PHILADELPHIA -- The Philadelphia 76ers spent the offseason building a team focused on a very specific identity: being big and physical and imposing their will on their opponents at both ends of the court.
And, if Philadelphia's season-opening 107-93 victory over the Boston Celtics at Wells Fargo Center on Wednesday night is any indication, that blueprint is going to lead the Sixers to quite a few wins.
"Overall the mentality was to go in and [play] 'smashmouth basketball,' as coach says, and I think we did a pretty good job," Sixers forward Matisse Thybulle said. "We always have room to build, but to set the tone, this way was really good for us."
Though the Celtics boast a roster that includes an All-NBA point guard in Kemba Walker, a former All-Star in Gordon Hayward and rising youngsters in Jayson Tatum and Jaylen Brown, they continually looked flustered. They forced contested jumpers. In the rare instances they got an open look, they appeared to rush their shot in fear of losing the space that they'd so briefly created.
"We just tried to make it tough on them every trip down," 76ers guard Ben Simmons said. "You know, they have a lot of talented guys and we were just trying to make sure they had tough shots. I think everybody did a solid job of that."
Simmons did not attempt a 3-pointer, but he set the tone for the Sixers offensively, going for 24 points, 8 rebounds and 9 assists in 35 minutes. He pushed the ball upcourt whenever he had an opportunity, resulting in several easy buckets in transition. The Celtics tried several options to slow him down, but none of them worked.
"He is just so gifted physically, but it's also his mentality," Sixers coach Brett Brown said. "You take that 6-[foot]-10 body and that athleticism, that physical tank-like mentality, and it's an alpha combination.
"He was trying to put his thumbprint on the game from a physical standpoint."
The same could be said for the rest of his teammates. It wasn't a perfect or pretty game, but there won't be many of those involving the Sixers this season.
There will, however, be plenty of wins.
Philadelphia's shooting remains a work in progress
Yes, the Sixers won this game and can probably win a lot of games shooting this way, given their size, strength and physicality.
Philadelphia outrebounded Boston by 21, outscored Boston 58-44 in the paint and held the Celtics to an abysmal 36.7% shooting performance overall, including 7-for-26 from 3-point range.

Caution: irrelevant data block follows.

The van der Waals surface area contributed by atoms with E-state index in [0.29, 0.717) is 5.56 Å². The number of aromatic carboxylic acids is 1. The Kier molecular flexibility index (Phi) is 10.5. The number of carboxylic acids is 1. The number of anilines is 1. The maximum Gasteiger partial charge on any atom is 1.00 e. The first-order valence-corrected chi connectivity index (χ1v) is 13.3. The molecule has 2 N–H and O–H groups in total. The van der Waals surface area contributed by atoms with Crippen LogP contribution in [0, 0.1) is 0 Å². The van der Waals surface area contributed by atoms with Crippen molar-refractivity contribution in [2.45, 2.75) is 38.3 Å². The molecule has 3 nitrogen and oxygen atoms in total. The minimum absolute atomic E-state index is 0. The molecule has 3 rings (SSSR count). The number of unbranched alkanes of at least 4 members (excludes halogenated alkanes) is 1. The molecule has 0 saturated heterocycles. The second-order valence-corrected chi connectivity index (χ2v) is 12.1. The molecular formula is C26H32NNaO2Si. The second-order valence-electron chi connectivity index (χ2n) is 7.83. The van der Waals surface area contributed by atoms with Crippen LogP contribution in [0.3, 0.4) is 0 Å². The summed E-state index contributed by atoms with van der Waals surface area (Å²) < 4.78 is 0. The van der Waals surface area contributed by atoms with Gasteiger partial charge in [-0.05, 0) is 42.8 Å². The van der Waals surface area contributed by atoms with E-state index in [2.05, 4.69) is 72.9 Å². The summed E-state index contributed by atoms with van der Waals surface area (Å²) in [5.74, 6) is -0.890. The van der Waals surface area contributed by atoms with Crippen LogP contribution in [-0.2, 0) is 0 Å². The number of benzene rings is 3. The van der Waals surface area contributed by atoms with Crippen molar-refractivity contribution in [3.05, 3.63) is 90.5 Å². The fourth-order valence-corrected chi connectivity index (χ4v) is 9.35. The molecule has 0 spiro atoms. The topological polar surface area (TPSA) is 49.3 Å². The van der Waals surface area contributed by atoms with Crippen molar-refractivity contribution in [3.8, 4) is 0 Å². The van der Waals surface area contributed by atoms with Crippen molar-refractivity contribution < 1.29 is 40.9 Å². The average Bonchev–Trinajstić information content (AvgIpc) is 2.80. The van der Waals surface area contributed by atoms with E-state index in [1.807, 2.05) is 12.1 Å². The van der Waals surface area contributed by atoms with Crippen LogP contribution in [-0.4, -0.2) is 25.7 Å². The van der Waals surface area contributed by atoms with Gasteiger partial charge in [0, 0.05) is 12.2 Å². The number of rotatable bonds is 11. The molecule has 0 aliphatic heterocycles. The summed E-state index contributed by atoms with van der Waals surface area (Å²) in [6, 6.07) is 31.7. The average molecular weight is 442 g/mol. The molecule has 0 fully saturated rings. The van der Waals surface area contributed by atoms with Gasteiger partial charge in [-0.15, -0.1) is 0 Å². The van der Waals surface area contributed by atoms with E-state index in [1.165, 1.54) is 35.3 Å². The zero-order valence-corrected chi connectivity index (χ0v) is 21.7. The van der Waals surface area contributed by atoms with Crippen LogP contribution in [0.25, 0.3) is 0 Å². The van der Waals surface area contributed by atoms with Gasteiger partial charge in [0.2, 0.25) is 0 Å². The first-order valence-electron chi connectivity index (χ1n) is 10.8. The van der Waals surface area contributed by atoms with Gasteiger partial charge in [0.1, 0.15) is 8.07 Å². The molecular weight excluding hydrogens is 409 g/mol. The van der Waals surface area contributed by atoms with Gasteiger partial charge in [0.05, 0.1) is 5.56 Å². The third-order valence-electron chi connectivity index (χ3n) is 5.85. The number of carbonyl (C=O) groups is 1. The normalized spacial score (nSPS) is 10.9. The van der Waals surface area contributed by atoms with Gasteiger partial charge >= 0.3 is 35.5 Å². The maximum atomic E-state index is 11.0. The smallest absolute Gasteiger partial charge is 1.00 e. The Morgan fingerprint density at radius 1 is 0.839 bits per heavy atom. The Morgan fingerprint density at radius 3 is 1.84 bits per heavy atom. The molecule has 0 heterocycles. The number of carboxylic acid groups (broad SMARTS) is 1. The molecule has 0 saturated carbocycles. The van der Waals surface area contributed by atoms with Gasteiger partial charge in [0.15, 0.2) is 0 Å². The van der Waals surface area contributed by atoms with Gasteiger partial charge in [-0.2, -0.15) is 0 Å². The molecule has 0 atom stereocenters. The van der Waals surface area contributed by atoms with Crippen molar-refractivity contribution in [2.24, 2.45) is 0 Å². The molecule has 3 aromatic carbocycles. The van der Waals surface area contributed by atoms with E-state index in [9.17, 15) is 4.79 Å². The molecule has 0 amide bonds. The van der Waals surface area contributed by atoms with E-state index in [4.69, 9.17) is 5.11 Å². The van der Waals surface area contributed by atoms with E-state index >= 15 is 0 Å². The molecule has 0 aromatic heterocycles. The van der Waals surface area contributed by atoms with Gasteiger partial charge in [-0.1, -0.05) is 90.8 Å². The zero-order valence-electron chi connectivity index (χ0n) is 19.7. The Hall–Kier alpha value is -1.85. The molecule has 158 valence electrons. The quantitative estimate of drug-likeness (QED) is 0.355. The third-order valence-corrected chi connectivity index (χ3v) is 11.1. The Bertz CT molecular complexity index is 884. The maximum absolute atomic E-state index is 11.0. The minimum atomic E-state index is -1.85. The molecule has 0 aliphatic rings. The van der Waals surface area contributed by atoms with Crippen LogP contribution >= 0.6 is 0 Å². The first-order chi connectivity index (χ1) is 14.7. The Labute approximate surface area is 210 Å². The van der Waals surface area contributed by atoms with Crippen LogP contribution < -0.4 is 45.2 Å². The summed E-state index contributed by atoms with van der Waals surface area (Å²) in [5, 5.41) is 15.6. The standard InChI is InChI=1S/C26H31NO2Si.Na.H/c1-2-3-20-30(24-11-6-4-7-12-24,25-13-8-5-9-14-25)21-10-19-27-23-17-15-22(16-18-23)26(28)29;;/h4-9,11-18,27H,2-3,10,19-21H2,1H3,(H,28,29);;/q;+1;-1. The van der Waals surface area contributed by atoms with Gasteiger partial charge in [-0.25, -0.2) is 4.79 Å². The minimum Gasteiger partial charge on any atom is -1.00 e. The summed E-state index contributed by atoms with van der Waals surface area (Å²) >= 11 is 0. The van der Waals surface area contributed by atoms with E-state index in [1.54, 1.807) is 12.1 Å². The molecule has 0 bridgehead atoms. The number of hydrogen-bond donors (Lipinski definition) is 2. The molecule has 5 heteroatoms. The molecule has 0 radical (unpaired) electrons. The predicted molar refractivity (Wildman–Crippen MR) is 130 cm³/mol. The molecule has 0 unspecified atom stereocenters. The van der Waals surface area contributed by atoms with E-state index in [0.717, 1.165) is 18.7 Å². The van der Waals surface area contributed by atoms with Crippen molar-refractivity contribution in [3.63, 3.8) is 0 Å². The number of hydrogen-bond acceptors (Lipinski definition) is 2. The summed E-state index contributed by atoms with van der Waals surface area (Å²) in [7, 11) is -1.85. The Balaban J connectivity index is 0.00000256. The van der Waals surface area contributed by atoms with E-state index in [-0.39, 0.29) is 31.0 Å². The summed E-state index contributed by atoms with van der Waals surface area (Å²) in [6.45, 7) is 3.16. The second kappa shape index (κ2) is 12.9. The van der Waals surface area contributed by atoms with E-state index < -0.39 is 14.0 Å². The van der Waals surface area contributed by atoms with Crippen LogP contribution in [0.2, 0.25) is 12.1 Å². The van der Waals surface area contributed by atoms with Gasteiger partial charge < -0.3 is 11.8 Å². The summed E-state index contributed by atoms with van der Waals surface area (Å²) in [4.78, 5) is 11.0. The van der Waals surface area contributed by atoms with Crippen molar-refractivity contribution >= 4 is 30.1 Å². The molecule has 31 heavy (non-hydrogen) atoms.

But if Philadelphia wants to win a title this season, it probably will have to shoot better than 24% from 3-point range to do so.
"On offense, we missed a lot of shots," Brown said. "I loved the fact that we got to the free throw line as much as we did, and I liked the war of attrition.
"We were trying to play as physical as we could and put them in foul trouble. Had our defense not been our defense, we might have seen a different result."
The problem for the Sixers is that it's hard to see where that shooting is going to come from. The bench is full of streaky shooters like Mike Scott and Furkan Korkmaz, and Thybulle isn't yet a reliable option from deep.
This was the thing the Sixers came into the season knowing would be their biggest issue (aside from health). And though they won Wednesday night, they were given a clear indication it is going to be something they have to address at some point.
Matisse Thybulle is endearing himself to Philadelphia
Throughout the preseason, Thybulle has received plaudits for his immediate ability to impact the game defensively. He quickly showed why.
The No. 20 overall pick scored only three points in 21 minutes, but he had two steals, two blocks and effectively hounded Walker whenever he was on the court.
"It was intimidating at first, to think this is someone I have watched for years, played as on NBA2K, so I know what he's capable of," Thybulle said. "Then to get out there and guard him mano a mano was a pretty cool experience. But it was also good for me just to see how I matched up against one of the best in the league."
Thybulle quickly got yanked out of the game after Walker suckered him into two fouls in about 10 seconds, but the rookie improved as the game went along, stealing the ball from Walker on one play and blocking his shot on another.
It was just the latest impressive display from the former Washington star, who was the Pac-12's Defensive Player of the Year each of the past two seasons. He even managed to throw in a 3-pointer in the fourth quarter, one that he almost flung at the basket as Walker crowded his space in the corner in front of Philadelphia's bench.